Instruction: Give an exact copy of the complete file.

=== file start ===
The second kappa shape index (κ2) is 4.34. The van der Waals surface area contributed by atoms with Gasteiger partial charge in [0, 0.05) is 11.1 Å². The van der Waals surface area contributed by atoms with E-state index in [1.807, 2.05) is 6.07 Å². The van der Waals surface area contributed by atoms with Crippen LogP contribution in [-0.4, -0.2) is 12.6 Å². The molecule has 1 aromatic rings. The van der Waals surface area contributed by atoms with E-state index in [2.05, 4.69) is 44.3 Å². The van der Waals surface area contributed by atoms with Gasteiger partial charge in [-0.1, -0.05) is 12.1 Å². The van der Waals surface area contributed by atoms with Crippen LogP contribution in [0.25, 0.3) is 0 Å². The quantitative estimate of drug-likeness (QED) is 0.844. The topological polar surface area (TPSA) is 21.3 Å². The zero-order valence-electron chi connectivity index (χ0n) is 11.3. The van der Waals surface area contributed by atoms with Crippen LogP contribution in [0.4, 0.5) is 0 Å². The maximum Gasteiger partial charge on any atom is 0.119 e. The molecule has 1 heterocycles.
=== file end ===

The second kappa shape index (κ2) is 4.34. The van der Waals surface area contributed by atoms with Gasteiger partial charge in [0, 0.05) is 11.1 Å². The van der Waals surface area contributed by atoms with E-state index in [1.807, 2.05) is 6.07 Å². The van der Waals surface area contributed by atoms with Crippen LogP contribution in [-0.4, -0.2) is 12.6 Å². The molecule has 1 aromatic rings. The van der Waals surface area contributed by atoms with E-state index in [2.05, 4.69) is 44.3 Å². The van der Waals surface area contributed by atoms with Gasteiger partial charge in [-0.1, -0.05) is 12.1 Å². The van der Waals surface area contributed by atoms with Crippen LogP contribution in [0.25, 0.3) is 0 Å². The quantitative estimate of drug-likeness (QED) is 0.844. The topological polar surface area (TPSA) is 21.3 Å². The zero-order valence-electron chi connectivity index (χ0n) is 11.3. The van der Waals surface area contributed by atoms with Crippen LogP contribution in [0.4, 0.5) is 0 Å². The maximum Gasteiger partial charge on any atom is 0.119 e. The molecule has 1 heterocycles.